Life Stories Spanning Continents

This map animates the full text of the 51 vendor profiles as written in the book The World Eats Here. These vendor profiles were closely adapted from the vendors’ interviews for the Queens Night Market Vendor Stories Oral History Project, and most include large chunks of first person quotes from the interview. While the vendor profiles in the book (most a page or two) don’t come close to reflecting the diversity of stories shared in the long form interviews they draw from, they do reflect most of the big geographic moves the vendors have made over the course of their lifetimes, either in person, or through travels of the mind, as their parents and grandparents have passed down culinary knowledge from their homelands. And there have been many times as many Queens Night Market Vendors over the years than there were included in The World Eats Here. So this map reflects just a fraction of the possible journeys of the mind one could embark upon on any given night at the Queens Night Market, talking to the vendors there and learning their life stories, and the generational travels of the food they sell.

Past Queens Night Market Press Coverage

2015: This word cloud, made up of all major English-language press coverage the Queens Night Market got in 2015 (56 articles total), shows the 185 most frequent words that appear in these articles. The Queens Night Market launched a Kickstarter campaign in February, and opened for the first time in May. As you’ll see, the name of the Queens Night Market’s founder, “Wang,” is prominently featured, as are the most essential features of the market, “night,” “vendors”, “queens,” “food,” “international”–as many of these first articles were simply informing the public about the new phenomenon that had just arrived in New York City, and explaining how it came to be.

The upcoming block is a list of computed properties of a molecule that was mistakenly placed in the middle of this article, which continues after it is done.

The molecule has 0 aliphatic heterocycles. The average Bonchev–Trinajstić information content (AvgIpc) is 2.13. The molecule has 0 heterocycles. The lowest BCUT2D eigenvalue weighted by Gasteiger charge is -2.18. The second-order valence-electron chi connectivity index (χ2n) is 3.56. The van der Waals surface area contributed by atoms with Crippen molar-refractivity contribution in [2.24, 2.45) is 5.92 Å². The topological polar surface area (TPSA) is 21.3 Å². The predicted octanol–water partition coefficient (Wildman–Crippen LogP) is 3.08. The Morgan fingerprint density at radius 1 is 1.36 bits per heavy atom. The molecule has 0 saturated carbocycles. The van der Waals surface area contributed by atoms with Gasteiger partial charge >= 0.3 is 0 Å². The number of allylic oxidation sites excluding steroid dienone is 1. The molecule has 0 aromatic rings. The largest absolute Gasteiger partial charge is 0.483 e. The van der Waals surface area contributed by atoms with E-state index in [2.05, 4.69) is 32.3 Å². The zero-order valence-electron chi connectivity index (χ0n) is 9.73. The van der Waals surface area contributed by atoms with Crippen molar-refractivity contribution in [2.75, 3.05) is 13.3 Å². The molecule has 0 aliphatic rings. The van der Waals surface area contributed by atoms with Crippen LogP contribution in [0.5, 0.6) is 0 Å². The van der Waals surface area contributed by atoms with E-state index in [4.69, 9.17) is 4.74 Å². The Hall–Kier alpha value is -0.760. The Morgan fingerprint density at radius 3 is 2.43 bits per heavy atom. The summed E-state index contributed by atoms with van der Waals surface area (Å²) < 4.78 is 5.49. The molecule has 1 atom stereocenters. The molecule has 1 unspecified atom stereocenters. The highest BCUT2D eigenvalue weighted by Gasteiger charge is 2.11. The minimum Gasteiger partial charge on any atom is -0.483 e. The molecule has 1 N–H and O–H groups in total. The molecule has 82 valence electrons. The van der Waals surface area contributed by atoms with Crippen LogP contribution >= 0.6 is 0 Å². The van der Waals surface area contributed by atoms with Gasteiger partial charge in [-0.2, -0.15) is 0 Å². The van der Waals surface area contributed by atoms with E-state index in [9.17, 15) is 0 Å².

2019: January 1st-May 1st. This word cloud of the 185 most frequent terms does the same for the English language press coverage of the Queens Night Market that came out in the first four months of 2019–the fifth year of Queens Night Market operations. The season opens in April, so a lot of this press is informing the public about the new season, and new vendors. But still, you can see that “Wang” has shrunk considerably since 2015, and many more precise descriptors of the foods or cultural origins of the vendors have shown up–for example: “chicken”, “immigrant,” “Vietnamese”.
2020: Jan 1 – May 1. This word cloud sketches out the 185 most frequently used words in Queens Night Market press coverage garnered in early 2020, as the cookbook-with-oral-histories The World Eats Here was about to launch, the COVID-19 pandemic shut down all normal operations, and Queens Night Market vendors started preparing meals for the Fuel the Frontlines initiative with the Queens Borough President’s office. Note how small “Wang” has become, and how many more words with connotations of a collective have appeared: “workers”, “businesses,” “stories,” etc. “Queens” has become, as the purported “epicenter” of the pandemic, a source of strength and identity –this word is now much larger than “Night” or “Market”.
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